My first best friend and I met during recess, as is often the case. I don’t recall the exact circumstances or how we introduced ourselves. It probably involved booger flicking or farting, the likes of which neither of us had yet observed in any other second graders on the playground before. Whatever seven-year-old chords were struck, we were destined to be best friends for quite some time.
I recall around fifth grade we had both decided on what we were going to do with our futures. The dye was cast and there was no turning back. He had decided he would become an astronaut so he could live on the moon and I was going to be a professional soccer player (Manchester United, I believe, was the team I would play for had they asked nicely). It is this unguarded innocence of being a child and dreaming with no checks or balances that proves why you’ll always be closest to friends you met when you were young.
My first best friend and I drifted apart during high school. One day, I realized that I hadn’t spoken to him in over a year except for passing in halls. It seemed like a mutually unintentional separation at the time. I still don’t fully understand it. However, I can tell you this, we haven’t spoken since and I still think about him quite often at thirty-seven years old. In stark contrast, I think very little of the thousands of people I have met since.
He went on to become a doctor from what I hear. I went on to not play for Manchester United or even the Houston Dynamos.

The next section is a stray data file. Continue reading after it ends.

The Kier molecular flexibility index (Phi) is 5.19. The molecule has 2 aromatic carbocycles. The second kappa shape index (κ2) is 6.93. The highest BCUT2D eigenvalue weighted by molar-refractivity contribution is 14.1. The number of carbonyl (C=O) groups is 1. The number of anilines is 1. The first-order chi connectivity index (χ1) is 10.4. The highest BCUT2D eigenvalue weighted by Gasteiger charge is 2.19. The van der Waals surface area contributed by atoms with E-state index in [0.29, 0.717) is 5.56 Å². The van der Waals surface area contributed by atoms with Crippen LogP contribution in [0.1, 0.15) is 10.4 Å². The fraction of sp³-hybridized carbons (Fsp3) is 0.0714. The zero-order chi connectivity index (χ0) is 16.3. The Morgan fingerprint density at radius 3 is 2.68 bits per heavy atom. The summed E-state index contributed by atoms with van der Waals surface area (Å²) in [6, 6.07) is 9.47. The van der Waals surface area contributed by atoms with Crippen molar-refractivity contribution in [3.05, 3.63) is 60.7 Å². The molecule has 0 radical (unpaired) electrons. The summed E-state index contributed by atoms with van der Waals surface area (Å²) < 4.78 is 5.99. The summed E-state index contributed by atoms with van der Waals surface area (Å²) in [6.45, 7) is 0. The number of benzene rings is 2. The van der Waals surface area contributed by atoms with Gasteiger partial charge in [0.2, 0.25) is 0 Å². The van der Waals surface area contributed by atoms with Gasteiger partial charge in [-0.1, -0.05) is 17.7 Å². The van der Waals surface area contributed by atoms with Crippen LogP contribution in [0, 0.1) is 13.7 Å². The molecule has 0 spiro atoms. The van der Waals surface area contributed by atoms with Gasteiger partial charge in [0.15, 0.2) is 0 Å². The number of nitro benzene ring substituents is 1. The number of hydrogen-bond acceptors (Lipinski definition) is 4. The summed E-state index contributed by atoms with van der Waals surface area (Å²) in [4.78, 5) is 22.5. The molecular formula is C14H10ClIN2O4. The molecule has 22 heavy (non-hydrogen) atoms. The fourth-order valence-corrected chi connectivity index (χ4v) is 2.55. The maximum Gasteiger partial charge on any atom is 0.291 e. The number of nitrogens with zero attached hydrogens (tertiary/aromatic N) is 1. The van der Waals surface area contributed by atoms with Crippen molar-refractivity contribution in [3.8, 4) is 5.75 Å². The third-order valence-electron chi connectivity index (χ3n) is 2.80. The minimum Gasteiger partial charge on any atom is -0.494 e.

We seem to make a lot of plans as children, which are hinged upon our imaginations, like fantasy-filled interactions with doll houses, castles, tea party sets, race cars, Barbies, and baseball cards. However, once we finally become adults, we realize there were a lot of unforeseeable events along the way.
Where there was once raw imagination and limitlessness there are now realities and barriers. Here’s the thing, though. If these realities and barriers weren’t in place then we would all eventually be getting job promotions, layoffs, transfers, colonoscopies, clean bills of health, or cancer diagnoses with an adolescent mindset. I think this transformation, or process of hardening, we all go through is perfectly natural, but I also find it tragic that imagination and innocence must be sacrificed for the ability to be fully functioning adults.
Establishing new friendships as an adult is a vastly different arena to play in. We are thick-skinned, we all have our own problems, we have very little time, and the friendships we already have from our pasts are challenging enough to maintain… but they are treasured and worth it.
“I never had any friends later on like the one’s I had when I was twelve. Jesus, does anyone?”
This quote is the final line of Rob Reiner’s 1986 film Stand By Me. It could not be more spot on. A funny thing about getting older is occasionally running into someone from your past and them seeing right through the rigid, stoic, and possibly cynical armor you now protect yourself with. This armor is for the adults you have met after high school and will continue to meet. Unfortunately, this armor gets thicker each year.
Yet, you run into this friend from the past and the armor vanishes in a single moment. You pick up exactly where you left off twenty or thirty years ago and for a priceless moment you get to be innocent and dream like a child again.
Featured photo credit: capes via littleherocapes.com
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